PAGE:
EU says websites can't hide content behind 'cookie walls'

Jon Fingas
Associate Editor
The EU flag is seen with logos of American technology companies. (Photo by Jaap Arriens/NurPhoto via Getty Images)

Are you frustrated with websites trying to dodge around the EU’s cookie consent laws by forcing you accept cookies just to view anything? So is the EU. The European Data Protection Board has published (via TechCrunch) new guidelines saying that “cookie walls” violate EU data protection law. Consent has to be “freely given,” the board said, and an all-or-nothing choice isn’t really a choice at all.

The refreshed guidelines also bar sites from treating the mere act of scrolling or swiping as consent. Deliberate gestures count (such as drawing a figure eight), but only so long as it’s clear that performing them amounts to an agreement.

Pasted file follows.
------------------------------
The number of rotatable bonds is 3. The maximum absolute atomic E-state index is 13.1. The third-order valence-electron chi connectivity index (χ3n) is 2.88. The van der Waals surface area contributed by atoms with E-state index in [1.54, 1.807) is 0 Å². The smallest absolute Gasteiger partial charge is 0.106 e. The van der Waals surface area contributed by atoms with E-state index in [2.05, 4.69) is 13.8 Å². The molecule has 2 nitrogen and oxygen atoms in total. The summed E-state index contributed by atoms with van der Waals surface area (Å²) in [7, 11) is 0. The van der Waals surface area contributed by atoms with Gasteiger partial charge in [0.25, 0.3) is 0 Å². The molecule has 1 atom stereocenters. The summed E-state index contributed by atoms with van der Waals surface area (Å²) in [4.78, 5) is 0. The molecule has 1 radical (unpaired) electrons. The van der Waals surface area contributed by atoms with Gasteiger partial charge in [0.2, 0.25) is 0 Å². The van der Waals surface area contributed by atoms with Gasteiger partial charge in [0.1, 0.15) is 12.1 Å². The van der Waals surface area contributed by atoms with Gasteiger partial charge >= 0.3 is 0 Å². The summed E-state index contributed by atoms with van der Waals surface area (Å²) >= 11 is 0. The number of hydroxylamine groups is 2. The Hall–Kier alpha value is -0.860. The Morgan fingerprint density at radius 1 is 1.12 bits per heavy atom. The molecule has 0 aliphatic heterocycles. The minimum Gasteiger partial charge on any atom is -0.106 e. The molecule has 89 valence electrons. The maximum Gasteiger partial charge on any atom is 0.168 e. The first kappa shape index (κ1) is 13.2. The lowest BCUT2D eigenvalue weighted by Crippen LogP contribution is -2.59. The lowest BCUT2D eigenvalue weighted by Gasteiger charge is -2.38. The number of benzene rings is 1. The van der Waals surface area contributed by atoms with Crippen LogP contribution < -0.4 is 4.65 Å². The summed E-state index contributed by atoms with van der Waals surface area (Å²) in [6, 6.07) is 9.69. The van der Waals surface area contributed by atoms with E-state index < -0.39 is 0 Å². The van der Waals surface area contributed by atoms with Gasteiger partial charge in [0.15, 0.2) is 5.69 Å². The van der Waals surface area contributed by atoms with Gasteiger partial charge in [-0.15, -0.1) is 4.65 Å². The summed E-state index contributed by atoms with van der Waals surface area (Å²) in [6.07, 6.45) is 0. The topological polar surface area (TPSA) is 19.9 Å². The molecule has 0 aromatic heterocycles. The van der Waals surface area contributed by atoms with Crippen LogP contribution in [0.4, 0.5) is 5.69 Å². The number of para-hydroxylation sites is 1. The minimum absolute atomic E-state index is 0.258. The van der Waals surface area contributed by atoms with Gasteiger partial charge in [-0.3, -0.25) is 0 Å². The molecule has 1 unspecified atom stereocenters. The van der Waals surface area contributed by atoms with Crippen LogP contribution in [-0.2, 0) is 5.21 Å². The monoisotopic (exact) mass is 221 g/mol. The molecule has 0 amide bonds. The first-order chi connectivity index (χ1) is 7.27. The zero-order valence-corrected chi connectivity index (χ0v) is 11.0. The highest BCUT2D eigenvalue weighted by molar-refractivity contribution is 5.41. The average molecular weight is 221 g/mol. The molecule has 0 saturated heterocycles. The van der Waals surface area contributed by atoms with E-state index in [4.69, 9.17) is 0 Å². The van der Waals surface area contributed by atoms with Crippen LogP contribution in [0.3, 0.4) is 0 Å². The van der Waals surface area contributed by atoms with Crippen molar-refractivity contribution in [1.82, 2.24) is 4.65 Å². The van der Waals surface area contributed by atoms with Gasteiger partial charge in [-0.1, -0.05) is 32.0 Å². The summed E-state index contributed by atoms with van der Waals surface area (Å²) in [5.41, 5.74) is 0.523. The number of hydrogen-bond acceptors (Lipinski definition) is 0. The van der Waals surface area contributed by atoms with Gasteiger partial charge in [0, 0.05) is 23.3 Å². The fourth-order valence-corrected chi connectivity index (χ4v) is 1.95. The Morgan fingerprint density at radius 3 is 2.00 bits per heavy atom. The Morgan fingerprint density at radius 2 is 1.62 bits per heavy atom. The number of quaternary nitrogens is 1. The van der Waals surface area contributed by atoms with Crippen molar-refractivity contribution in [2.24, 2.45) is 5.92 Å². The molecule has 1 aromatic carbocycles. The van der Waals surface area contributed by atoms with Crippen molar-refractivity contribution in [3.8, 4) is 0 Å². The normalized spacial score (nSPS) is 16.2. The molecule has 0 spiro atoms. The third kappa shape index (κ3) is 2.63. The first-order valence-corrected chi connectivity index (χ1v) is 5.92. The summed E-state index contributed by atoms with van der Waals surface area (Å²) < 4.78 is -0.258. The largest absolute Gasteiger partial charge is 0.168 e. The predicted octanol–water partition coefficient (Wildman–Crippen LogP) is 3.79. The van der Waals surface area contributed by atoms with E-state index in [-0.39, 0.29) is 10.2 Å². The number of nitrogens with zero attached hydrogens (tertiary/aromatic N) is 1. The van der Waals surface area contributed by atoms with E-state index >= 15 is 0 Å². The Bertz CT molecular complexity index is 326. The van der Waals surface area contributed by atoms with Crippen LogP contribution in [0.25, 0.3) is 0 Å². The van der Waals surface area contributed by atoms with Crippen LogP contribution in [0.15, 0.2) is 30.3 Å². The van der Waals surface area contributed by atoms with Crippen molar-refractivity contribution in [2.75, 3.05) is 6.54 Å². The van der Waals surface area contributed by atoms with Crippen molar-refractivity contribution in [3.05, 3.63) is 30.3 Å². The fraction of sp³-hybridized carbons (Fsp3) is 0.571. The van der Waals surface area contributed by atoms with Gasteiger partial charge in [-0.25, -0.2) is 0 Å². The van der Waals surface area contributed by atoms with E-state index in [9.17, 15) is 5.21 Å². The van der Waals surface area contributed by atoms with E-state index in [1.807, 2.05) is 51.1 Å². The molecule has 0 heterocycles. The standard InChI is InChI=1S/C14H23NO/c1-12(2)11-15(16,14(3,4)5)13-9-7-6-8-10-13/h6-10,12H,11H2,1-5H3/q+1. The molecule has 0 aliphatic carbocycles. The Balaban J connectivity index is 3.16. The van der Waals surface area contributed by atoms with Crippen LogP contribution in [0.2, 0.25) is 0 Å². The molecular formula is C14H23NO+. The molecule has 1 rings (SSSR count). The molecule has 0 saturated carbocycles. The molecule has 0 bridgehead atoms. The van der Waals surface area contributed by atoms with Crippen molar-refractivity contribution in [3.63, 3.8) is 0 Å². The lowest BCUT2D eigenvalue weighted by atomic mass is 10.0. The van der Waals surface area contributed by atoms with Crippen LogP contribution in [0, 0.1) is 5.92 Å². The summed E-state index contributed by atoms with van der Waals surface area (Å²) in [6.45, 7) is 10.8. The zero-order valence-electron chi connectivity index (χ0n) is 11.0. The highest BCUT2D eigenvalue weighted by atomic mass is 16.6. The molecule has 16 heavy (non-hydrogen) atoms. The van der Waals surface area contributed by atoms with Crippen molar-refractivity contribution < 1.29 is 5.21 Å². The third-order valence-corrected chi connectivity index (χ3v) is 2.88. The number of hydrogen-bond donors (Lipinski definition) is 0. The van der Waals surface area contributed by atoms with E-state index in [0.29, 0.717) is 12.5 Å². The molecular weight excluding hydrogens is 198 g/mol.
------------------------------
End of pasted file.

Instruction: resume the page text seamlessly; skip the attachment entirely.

This theoretically eliminates some of the ambiguities that might confuse regulators in EU countries. It’s also a warning to sites that insist on collecting user data: either offer real consent or be prepared for legal action. Enforcement might be necessary to make sure some sites respect the rules, but it won’t be surprising if those that abuse cookie walls are more polite about it going forward.